I have spent a lot of time reflecting on sexism in the Drow society, how it reflects on our own prejudices, and specifically, how certain authors ignore the set world in order to better be able to relate with the society.

For those of you unfamiliar with drow society in Forgotten Realms, a quick overview. The Drow have a matriarchal society that is principally Chaotic Evil, but often tends towards Lawful Evil in practice. They are led by a cruel goddess who speaks to her followers and demands things of them, and she knows their thoughts. Disloyalty to the spider queen goddess Llolth is met with death, torture, and eternal torment in the after life.

The loyal sometimes fair little better.

Because of this, the society is cruel and dangerous, without love or affection or any softness whatsoever. The women are taller and physically stronger than the men, though most women become priestesses while the men in their society become mages or warriors. There are relatively few mages and warriors that are female, as females are typically relegated to the priestesshood caste that reigns over society. Why women rarely become warriors is poorly explained as a result of most women being priestesses, and it seems to have been an out of character decision, as women are physically stronger and trained as fighters, even through the priestesshood.

So this brings me to my first issue with the sexism in the drow series of books and how the authors perceptions of reality have influenced the lore. Drow women are taller, stronger, and more powerful than the male characters. Male authors, however, tend to write their male characters to be taller than the females, as well as stronger and more physically capable.

This is also seen in a lot of drow fan art, especially by fans of Salvatore’s series and Drizzt Urden (the most popular drow character in the Forgotten Realms franchise) in particular.

So let’s talk about Drizzt.

In a world without love, where the Drow don’t have a word that means ‘trust’ or ‘love’, where priestesses are trained to have sex with demons, where orgies and nudity is common, where men are taken and raped and beaten and killed. There’s a phrase for when a woman has sex with a man and then kills him – the Spider’s Kiss. Men do not have the option to refuse a woman.

But Drizzt did. Drizzt didn’t feel that someone should have sex without being in love.

Nowhere in Drow society has sex been linked to love, as the concept simply does not exist; this is explicitly stated by Salvatore himself, the author who created the character. Drizzt somehow survives living with the drow, refusing sex without love. Because it’s Drizzt.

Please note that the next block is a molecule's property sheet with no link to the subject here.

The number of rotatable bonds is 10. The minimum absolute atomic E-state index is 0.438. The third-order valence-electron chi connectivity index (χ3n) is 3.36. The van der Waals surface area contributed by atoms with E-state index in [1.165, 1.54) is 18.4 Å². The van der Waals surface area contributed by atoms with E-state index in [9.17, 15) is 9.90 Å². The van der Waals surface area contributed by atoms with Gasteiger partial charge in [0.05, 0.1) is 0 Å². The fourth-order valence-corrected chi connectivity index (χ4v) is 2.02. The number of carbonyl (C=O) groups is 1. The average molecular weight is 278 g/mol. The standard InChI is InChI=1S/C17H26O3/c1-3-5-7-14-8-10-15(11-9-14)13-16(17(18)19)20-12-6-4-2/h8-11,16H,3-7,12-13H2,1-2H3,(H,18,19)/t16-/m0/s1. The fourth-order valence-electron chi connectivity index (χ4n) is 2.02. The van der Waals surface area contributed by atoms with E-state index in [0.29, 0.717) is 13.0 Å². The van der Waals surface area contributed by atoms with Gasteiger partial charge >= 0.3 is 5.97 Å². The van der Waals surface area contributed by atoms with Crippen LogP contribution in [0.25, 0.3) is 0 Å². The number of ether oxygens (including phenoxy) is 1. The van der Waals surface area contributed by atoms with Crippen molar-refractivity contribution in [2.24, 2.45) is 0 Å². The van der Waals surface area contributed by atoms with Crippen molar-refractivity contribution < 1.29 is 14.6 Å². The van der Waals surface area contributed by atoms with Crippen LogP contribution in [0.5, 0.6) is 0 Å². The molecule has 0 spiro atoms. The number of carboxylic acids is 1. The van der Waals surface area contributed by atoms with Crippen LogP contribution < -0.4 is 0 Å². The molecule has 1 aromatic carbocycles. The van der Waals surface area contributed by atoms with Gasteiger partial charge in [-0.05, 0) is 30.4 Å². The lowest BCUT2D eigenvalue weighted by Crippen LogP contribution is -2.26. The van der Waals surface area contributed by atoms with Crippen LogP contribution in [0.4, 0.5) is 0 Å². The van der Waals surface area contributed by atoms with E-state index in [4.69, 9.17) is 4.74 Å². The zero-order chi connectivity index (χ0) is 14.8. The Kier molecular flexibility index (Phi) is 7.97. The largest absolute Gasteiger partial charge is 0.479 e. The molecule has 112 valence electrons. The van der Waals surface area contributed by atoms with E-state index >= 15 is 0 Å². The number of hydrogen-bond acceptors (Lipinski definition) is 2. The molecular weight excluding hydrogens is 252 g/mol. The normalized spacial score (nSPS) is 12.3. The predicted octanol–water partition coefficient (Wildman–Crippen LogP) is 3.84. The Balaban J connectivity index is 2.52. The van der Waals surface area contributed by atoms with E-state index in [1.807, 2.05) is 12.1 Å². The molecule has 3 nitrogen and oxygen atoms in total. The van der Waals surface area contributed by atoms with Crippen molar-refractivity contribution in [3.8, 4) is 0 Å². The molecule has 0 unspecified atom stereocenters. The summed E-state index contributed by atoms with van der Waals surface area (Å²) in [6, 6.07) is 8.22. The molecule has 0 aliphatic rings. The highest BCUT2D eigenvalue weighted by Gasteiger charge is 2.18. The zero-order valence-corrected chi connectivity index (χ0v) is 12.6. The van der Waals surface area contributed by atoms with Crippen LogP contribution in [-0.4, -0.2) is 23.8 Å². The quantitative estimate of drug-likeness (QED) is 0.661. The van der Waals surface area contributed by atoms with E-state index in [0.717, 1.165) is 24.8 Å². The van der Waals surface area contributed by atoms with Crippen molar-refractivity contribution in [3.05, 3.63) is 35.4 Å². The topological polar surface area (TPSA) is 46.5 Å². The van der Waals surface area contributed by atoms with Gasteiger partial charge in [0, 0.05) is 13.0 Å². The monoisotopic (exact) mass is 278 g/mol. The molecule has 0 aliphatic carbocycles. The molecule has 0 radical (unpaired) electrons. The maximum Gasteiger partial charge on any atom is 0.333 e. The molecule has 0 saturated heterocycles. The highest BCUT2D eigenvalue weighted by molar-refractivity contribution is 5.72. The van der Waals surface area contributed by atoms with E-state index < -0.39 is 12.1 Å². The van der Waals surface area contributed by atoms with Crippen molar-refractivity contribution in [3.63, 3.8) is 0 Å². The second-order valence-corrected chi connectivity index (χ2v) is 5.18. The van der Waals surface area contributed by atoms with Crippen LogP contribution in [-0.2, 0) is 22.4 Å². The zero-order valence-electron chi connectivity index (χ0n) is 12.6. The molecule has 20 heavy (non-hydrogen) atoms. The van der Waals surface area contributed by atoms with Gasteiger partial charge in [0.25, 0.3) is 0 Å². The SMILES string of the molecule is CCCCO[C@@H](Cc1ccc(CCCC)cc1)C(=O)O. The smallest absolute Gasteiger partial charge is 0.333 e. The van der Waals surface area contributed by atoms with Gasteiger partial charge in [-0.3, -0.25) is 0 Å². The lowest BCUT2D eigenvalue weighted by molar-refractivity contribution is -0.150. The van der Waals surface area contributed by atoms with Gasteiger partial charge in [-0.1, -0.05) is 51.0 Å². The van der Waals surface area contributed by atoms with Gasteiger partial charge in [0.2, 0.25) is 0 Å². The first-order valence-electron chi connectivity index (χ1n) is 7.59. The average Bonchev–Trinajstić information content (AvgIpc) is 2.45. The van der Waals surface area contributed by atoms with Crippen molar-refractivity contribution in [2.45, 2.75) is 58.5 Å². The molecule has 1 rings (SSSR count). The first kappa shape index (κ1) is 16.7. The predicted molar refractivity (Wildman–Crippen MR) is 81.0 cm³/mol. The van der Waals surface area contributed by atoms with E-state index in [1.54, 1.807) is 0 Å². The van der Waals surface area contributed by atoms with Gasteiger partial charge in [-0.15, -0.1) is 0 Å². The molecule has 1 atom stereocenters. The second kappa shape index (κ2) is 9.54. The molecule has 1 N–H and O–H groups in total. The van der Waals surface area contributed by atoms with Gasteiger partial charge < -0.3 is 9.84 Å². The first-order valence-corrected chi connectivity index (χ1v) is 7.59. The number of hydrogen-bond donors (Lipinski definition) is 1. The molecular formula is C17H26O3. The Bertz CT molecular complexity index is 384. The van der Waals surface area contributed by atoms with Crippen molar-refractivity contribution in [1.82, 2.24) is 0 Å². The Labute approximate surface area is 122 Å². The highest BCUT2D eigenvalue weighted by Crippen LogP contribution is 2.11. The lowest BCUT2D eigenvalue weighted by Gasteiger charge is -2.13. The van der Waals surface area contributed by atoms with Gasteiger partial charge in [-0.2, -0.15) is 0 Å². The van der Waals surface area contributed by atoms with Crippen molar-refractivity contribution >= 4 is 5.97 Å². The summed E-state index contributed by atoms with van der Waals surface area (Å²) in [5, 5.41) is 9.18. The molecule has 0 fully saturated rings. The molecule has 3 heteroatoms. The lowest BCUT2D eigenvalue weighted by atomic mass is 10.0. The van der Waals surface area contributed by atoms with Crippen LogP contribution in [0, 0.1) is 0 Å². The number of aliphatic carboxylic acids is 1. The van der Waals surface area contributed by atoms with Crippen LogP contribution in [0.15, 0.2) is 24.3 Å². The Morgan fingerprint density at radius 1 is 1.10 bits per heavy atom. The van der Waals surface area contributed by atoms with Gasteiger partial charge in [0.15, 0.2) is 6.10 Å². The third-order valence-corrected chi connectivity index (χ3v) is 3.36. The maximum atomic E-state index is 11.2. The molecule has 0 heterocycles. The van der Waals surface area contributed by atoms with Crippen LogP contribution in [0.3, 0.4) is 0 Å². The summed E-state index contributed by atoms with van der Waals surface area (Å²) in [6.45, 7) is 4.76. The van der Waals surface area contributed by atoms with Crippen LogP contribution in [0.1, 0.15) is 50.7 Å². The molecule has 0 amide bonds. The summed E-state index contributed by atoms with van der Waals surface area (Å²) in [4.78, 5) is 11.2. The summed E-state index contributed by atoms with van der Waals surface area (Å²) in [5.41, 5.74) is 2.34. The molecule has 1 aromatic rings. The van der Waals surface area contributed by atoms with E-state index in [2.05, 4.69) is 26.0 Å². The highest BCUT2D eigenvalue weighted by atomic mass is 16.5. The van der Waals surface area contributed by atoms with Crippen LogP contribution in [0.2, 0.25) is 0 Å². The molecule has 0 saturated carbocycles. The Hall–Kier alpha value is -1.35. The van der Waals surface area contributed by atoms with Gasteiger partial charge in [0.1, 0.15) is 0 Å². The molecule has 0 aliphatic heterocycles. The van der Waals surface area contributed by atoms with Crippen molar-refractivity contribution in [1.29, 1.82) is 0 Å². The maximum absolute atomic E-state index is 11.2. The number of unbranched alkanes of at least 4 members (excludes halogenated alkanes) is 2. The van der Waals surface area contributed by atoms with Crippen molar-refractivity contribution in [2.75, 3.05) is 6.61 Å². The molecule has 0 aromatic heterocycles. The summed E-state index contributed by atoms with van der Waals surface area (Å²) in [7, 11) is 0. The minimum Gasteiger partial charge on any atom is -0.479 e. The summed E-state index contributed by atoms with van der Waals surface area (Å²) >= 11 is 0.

So how much of this could possibly be written with the drow world in mind, and how much of it is written with the idea that our society is the default and deviations of it slowly move back towards our own?

Surely there’s plenty of evidence in the novels that men seem to feel as if they naturally should have the power and prestige in the society. And they succeed. These themes tend to be stronger in books by male authors, and focus more on this idea that men being in charge is the ‘natural’ order.

Men in drow society have every right to want to stop the women from being in power – they are downtrodden, abused, assaulted, and killed for no other reason than a passing fancy of a woman. That’s a pretty strong reason to rebel, to want power for yourself so that these women can’t hurt you, to want to not be in a position of weakness any more.

But where did this idea of men being in charge ‘naturally’ come from? Vhaerun taught ‘equality’ between men and women, as did Eilistraee, the two other deities often worshiped in drow society, but both the men and women warped this idea to their own ends. The male worshipers of Vhaerun often felt women were beneath them, and the Priestesses of Elistrae didn’t allow the men to join in their rituals.

It struck me as curious reading through the series I did, and just finding this idea of men naturally being in power as off-putting, not because I didn’t sympathize with the male’s plight, but because it just didn’t seem to fit in with the lore of the society.

It’s really important to be aware of these natural prejudices we all face, especially when writing or creating our own fiction. It’s easy to subconsciously give characters traits that they might have if they were in the real world, rather than their own fictional one, but that’s why it’s so important we remain conscientious about it so that our works can be properly interpreted and discussed according to the lore and not our biases.

(Lolth Image Source | Drizzt Image Source)

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